Did Whitney Houston Tell All On 'Oprah'?

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In this week's visit to the Barbershop guest host Mandalit del Barco discusses racism and the White House, Whitney Houston's appearance on the season opener of "The Oprah Winfrey Show" and President Obama's comments on Kanye West. Joining her are Jimi Izrael, freelance journalist for TheRoot.com; Arsalan Iftikhar, civil rights attorney and the founder of themuslimguy.com; Lester Spence, political science professor at Johns Hopkins University, and Ken Rudin, NPR's political editor.


I'm Mandalit Del Barco, and this is TELL ME MORE from NPR News. It's time now for our weekly visit to The Barbershop, where the guys talk about what's in the news and what's on their minds.

Sitting in their chairs for a shape-up this week, we have freelance writer Jimi Izrael, civil rights attorney and editor Arsalan Iftikhar, Johns Hopkins University political science professor Lester Spence and NPR's own political editor Ken Rudin. Take it away, Jimi.

Mr. JIMI IZRAEL (Freelance Journalist): Hey, Mandy, welcome to the shop.

DEL BARCO: Oh, no, not Mandy. I'm sorry. Anything but Mandy, okay?

(Soundbite of laughter)

Mr. IZRAEL: You can't hold me. You stop me from shaking, but then you take me away, oh Mandy.

(Soundbite of laughter)

DEL BARCO: Na, na, na.

RUDIN: Her Del Barco is worse than her del bito.

(Soundbite of laughter)

Mr. IZRAEL: What it is, for another session of the shop. How we doing?

Mr. ARSALAN IFTIKHAR (Attorney): Hey, hey, hey.

Mr. LESTER SPENCE (Political Science Professor, Johns Hopkins University): (Unintelligible).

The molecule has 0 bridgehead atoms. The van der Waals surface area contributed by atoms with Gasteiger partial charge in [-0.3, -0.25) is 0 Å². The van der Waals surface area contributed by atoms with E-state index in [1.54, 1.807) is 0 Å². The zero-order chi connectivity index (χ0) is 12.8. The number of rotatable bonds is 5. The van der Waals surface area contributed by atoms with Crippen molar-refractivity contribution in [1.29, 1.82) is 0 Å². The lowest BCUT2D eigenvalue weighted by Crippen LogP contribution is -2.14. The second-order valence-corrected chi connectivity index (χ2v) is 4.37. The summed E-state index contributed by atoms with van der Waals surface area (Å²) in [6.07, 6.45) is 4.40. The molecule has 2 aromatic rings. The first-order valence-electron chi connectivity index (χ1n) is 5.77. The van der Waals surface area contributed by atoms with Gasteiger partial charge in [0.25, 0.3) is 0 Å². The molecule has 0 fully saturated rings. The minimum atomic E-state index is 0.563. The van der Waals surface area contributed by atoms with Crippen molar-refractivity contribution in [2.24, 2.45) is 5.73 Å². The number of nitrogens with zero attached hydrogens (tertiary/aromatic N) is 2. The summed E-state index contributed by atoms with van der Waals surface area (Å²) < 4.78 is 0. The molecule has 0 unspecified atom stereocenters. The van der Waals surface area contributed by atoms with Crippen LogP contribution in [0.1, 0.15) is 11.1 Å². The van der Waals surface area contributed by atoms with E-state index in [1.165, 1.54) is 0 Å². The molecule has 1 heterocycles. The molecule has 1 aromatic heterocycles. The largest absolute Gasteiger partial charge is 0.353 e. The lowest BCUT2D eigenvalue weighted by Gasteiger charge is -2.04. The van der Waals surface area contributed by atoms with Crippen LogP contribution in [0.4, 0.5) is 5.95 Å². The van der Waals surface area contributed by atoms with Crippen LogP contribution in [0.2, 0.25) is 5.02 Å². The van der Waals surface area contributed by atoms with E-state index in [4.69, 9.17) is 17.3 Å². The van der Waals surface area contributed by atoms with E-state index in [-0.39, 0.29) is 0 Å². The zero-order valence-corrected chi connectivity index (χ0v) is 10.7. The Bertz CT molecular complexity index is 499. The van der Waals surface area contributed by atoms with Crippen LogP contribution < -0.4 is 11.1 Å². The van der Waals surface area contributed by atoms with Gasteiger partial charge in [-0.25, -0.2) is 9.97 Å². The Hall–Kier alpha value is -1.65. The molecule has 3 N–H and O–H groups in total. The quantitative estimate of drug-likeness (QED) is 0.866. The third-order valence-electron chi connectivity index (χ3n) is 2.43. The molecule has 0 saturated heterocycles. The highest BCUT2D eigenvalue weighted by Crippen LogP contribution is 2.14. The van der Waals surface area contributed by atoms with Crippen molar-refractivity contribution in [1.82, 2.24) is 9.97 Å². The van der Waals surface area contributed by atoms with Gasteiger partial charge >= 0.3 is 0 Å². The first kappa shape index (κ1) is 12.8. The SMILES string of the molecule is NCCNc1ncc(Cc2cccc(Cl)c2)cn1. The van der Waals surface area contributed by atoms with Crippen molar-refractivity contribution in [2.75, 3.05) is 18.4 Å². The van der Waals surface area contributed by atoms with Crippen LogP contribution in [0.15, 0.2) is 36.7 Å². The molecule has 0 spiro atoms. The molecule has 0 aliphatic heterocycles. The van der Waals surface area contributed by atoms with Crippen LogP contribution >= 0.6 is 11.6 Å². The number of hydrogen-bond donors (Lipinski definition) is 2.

KEN RUDIN: Doing good.

Mr. IZRAEL: Okay, so check this out. Congress is back in session, and it's all about health care. The latest development was Montana Senator Max Baucus unveiling a long-awaited new bill. Now, no surprise, it's getting no love from the GOP.

RUDIN: Well, the funny thing, Jimi, is that Max Baucus is the chairman of the Senate Finance Committee. This is the bill that everybody was waiting for for the longest time. It was supposed to be with a bipartisan effort. Once upon a time, Max Baucus headed up the Gang of Six, but when Baucus unveiled his plan this week, he basically was the Gang of One. He had no Republican support. The Republicans said it was too expensive, and Democrats were not too crazy about it because it didn't have the public option.

But he did say that there will be revisions made. There will be amendments made. So what Max Baucus offered this week will not be the final product.

Mr. IZRAEL: Right. I mean, a lot of people are looking at this, and they're saying it's the best thing they've seen come down the pike, but this is before the Finance Committee gets a hold of it, right?

RUDIN: Right, absolutely.

Mr. IZRAEL: L-Spence, what do you say, good dog?